Catherine Abbey Hodges:
“Glosa on Lines from Peter Everwine”


Glosa on Lines from Peter Everwine

In the vacant lot, a common thrush
picks his way through a maze of rubble,
searching for something to fill himself
before he sings.

Poet, you’re in the ground
and I’m wearing your vest
for luck, solace, magic . . .
for I don’t know what. So far
it’s working for warmth.
I can say that much
on this cold day at my desk,
all grey out the window, and inside
a dim winter hush.
In the vacant lot, a common thrush

pulls my gaze past the dusty pane
to where he flits and hops, intent.
He’s lively and precise.
How can he be so nimble
while I sit here dim as my room,
this dull morning’s double?
And just like that, here comes
envy—of a bird! A common bird
that, unconcerned with my muddle,
picks his way through a maze of rubble

(an odd place for a thrush, it seems
to me, though you’re the one who put
or found him there in your poem,
and he’s free to leave this one but hasn’t
yet). He’s absorbed in his work,
so far as I can tell—
flitting, hopping with a flare
of wing, flick of tail,
foraging without our help,
searching for something to fill himself

which is what I’ll need to do too,
though not yet. I’m not done with this
brimming emptiness.
Here in your vest, I’m full
of what’s gone, picking through what’s left,
listening for whatever will bring
whatever’s next. And now that bird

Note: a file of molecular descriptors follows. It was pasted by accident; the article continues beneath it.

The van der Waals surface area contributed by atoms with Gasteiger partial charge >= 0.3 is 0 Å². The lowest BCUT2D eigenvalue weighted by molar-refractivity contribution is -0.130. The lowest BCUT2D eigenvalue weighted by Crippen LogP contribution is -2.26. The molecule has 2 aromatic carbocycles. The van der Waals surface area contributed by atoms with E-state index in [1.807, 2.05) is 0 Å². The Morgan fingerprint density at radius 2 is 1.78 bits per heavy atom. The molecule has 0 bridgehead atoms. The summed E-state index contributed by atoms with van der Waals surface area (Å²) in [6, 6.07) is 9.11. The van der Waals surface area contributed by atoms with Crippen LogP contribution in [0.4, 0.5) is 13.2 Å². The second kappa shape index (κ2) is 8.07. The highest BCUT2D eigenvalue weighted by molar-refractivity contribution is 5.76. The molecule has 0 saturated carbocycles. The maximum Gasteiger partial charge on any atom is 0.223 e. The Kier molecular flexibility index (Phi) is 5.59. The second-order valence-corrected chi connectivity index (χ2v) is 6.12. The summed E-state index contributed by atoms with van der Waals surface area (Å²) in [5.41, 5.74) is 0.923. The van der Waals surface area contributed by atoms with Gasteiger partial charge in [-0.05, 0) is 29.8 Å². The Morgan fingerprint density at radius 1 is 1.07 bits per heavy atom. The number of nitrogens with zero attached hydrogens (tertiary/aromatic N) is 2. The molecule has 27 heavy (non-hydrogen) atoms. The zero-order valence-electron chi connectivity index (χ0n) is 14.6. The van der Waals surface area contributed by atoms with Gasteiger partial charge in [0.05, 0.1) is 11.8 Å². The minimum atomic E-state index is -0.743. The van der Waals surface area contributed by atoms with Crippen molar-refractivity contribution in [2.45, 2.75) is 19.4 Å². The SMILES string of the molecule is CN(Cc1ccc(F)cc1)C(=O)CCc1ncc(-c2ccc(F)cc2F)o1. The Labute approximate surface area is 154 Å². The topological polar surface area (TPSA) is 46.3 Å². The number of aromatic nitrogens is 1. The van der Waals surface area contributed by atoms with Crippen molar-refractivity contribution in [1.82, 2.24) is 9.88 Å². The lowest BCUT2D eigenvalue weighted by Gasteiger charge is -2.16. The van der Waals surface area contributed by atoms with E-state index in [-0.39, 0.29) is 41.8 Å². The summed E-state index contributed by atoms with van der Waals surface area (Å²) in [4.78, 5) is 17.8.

darts a glance straight at me, now
looks away, flares his wings
before he sings.


From In a Rind of Light (Stephen F. Austin State University Press 2020), reprinted here with permission of the press. First published in Miramar.


Catherine Abbey Hodges is the author of In a Rind of Light, published by Stephen F. Austin State University Press in February 2020 and available for order here. Her debut collection, Instead of Sadness, was selected by Dan Gerber as winner of the 2015 Barry Spacks Poetry Prize and published by Gunpowder Press, which also published her second book, Raft of Days. Catherine’s poems appear widely in venues including The Southern ReviewNarrative, Miramar, Atticus Review, Nimrod, Chicago Quarterly Review, SWWIM, and Verse Daily. She teaches English at Porterville College in California’s San Joaquin Valley, where her students keep her awake and inspired, and collaborates with musician and labyrinth-maker Rob Hodges. Learn more at her website.

You can hear Catherine Abbey Hodges read her poem here.

You can find other poems by Catherine Abbey Hodges on The Writer’s Almanac here.


Poets Note

It was my astonishing good fortune to have Peter Everwine as a mentor and friend in the final three years of his life, and his poems had been essential to me for many years before that. A look back through the drafts of “Glosa on Lines from Peter Everwine” reminds me that I found writing about his passing both necessary and impossible. After the initial two lines of the poem, which arrived in my first attempt as they appear in the published version, early drafts floundered this way and that. Discouraged by my lack of progress, I put the project away and spent time on other things: sorting laundry, arguing with the insurance company, rereading the poems in Peter’s 2016 letterpress chapbook A Small Clearing (from Aureole Press at the University of Toledo). “156 Main Street” from that collection held my attention, and when the final stanza suggested itself as a cabeza for a glosa, the poem was on its way. The demands of the form made for a puzzle of sorts that kept my sadness from derailing the poem and led to lines that surprised and satisfied me.


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